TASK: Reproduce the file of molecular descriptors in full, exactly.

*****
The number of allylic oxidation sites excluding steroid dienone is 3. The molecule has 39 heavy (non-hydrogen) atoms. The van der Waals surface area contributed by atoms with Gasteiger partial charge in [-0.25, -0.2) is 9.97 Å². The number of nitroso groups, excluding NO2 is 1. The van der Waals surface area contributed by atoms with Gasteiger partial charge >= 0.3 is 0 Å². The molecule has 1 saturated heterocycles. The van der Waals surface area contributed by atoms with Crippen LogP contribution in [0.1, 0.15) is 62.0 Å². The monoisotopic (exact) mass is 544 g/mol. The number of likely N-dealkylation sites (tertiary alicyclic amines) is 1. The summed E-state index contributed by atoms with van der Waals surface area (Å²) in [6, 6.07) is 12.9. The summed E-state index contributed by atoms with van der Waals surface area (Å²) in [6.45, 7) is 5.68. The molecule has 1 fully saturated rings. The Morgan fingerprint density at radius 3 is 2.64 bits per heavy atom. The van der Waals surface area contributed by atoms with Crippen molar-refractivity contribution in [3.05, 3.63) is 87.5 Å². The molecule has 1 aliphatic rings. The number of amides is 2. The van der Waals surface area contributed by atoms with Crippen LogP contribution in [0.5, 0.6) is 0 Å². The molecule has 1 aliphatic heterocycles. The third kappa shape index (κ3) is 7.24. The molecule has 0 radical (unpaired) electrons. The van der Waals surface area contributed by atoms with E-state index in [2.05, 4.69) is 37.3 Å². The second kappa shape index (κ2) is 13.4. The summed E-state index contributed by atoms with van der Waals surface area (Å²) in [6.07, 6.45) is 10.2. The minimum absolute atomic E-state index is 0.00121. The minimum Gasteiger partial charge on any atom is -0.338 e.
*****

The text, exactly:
The number of allylic oxidation sites excluding steroid dienone is 3. The molecule has 39 heavy (non-hydrogen) atoms. The van der Waals surface area contributed by atoms with Gasteiger partial charge in [-0.25, -0.2) is 9.97 Å². The number of nitroso groups, excluding NO2 is 1. The van der Waals surface area contributed by atoms with Gasteiger partial charge >= 0.3 is 0 Å². The molecule has 1 saturated heterocycles. The van der Waals surface area contributed by atoms with Crippen LogP contribution in [0.1, 0.15) is 62.0 Å². The monoisotopic (exact) mass is 544 g/mol. The number of likely N-dealkylation sites (tertiary alicyclic amines) is 1. The summed E-state index contributed by atoms with van der Waals surface area (Å²) in [6, 6.07) is 12.9. The summed E-state index contributed by atoms with van der Waals surface area (Å²) in [6.45, 7) is 5.68. The molecule has 1 fully saturated rings. The Morgan fingerprint density at radius 3 is 2.64 bits per heavy atom. The van der Waals surface area contributed by atoms with Crippen molar-refractivity contribution in [3.05, 3.63) is 87.5 Å². The molecule has 1 aliphatic rings. The number of amides is 2. The van der Waals surface area contributed by atoms with Crippen LogP contribution in [0.5, 0.6) is 0 Å². The molecule has 1 aliphatic heterocycles. The third kappa shape index (κ3) is 7.24. The molecule has 0 radical (unpaired) electrons. The van der Waals surface area contributed by atoms with E-state index in [2.05, 4.69) is 37.3 Å². The second kappa shape index (κ2) is 13.4. The summed E-state index contributed by atoms with van der Waals surface area (Å²) in [6.07, 6.45) is 10.2. The minimum absolute atomic E-state index is 0.00121. The minimum Gasteiger partial charge on any atom is -0.338 e.